Lindsay Eryn
Apr 15 · 9 min read
image by STIL classics via Unsplash

A few times now, coworkers have asked me, “Lindsay, how do you stay so organized?” Cutting to the chase (because that’s what organized people do), here are my tips, tools, and treasures for staying “hashtag on top of it” (which I often say out loud).

#1 Take notes

Write notes all the time. Compile and allocate later.

Notes help me #1 jot down things quickly and #2 remember the things. If my boss comes over with a new thing that needs done, the thing almost always gets put on a note first. I’ll often have a small handful of stickies carried around with me for an hour or so until I can get the tasks I’ve written down onto a list (see next section).

If I’m away from my computer, I’ll use sticky notes. If I’m at my computer, I’ll use Mac’s native stickies app. At times I’ll pull up an empty Google doc for taking meeting notes. I’ve used Mac’s Notes app, too, and I used to use Evernote, but I switched fully to Google Drive for simplicity when it comes to longer form.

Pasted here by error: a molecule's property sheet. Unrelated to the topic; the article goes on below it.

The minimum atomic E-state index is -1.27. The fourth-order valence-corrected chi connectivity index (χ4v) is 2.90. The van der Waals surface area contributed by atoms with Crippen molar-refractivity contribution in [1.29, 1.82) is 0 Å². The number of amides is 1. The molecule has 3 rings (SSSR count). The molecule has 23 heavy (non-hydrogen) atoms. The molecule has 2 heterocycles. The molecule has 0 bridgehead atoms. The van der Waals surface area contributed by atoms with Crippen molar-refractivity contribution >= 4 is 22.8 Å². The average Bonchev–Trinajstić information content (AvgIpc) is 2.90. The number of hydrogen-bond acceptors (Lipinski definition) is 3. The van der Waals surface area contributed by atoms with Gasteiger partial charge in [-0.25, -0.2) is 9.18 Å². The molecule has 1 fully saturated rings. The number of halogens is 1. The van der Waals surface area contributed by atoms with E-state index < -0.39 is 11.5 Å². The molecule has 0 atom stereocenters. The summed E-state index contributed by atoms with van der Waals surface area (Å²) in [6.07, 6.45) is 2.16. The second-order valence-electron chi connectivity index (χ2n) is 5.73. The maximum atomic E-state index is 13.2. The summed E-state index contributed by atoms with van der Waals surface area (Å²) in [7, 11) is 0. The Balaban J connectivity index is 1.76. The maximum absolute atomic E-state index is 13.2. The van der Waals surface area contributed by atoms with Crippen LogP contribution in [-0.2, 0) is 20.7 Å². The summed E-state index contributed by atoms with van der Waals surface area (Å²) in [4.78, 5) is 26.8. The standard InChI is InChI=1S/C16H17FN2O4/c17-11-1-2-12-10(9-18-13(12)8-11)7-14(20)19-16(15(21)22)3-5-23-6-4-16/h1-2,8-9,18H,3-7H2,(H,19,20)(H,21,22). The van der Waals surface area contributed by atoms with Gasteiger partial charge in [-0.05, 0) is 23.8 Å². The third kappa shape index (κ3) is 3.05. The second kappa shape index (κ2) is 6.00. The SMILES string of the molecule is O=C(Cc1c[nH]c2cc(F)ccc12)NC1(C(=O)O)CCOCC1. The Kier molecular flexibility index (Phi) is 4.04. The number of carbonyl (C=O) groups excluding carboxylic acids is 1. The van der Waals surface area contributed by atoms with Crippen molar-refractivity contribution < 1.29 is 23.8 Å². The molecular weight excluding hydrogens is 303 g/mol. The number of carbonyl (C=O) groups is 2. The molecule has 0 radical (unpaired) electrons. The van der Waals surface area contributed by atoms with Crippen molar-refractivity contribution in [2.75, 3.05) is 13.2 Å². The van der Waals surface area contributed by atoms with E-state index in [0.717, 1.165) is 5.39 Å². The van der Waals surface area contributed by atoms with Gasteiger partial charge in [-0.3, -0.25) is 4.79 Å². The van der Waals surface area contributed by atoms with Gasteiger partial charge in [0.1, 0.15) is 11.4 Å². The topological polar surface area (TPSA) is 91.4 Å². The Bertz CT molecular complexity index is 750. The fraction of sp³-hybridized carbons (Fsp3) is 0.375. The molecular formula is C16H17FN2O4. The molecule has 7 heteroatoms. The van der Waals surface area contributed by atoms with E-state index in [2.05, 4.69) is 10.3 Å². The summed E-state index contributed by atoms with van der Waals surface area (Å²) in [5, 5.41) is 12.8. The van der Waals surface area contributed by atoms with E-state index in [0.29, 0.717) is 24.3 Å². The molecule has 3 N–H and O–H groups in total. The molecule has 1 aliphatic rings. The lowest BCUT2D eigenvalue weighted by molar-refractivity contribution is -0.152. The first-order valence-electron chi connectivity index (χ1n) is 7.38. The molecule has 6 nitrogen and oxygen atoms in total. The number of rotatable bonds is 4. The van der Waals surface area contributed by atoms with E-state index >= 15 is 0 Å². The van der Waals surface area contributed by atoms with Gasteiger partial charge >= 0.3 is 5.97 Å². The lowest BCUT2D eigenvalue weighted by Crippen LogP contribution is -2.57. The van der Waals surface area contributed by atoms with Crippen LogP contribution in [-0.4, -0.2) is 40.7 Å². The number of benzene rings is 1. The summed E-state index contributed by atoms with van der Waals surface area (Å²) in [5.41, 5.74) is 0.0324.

Regardless of your tool, digital or otherwise, write down the things you need to remember and then organize them when you have the time.

#2 Keep lists

Use master lists to track your projects and progress.

Once I have tasks on notes, I put them into lists (and then throw away the notes). Lists help me #1 consolidate everything I need to do, #2 prioritize my workload, and #3 keep me on task with no balls dropped. I delegate as needed, too. Sometimes I’ll break down my tasks into smaller lists, sometimes I’ll write them on a physical sticky note (this is helpful if I’m trying to stay off my computer and in the productive zone), but my favorite list tracker is Trello. *cue in-love music*

Using Trello

I’ve now used Trello for tracking and maintaining just about every kind of project. Adopting a puppy? Recording restaurants I want to visit? Wrapping my head around everything I need to do during pregnancy? Not to mention my mountains of work projects? Once my Google Drive folders or handwritten notes for a project get unwieldy, Trello is my ultimate jam, and then I think to myself, “why didn’t I just start with Trello in the first place?”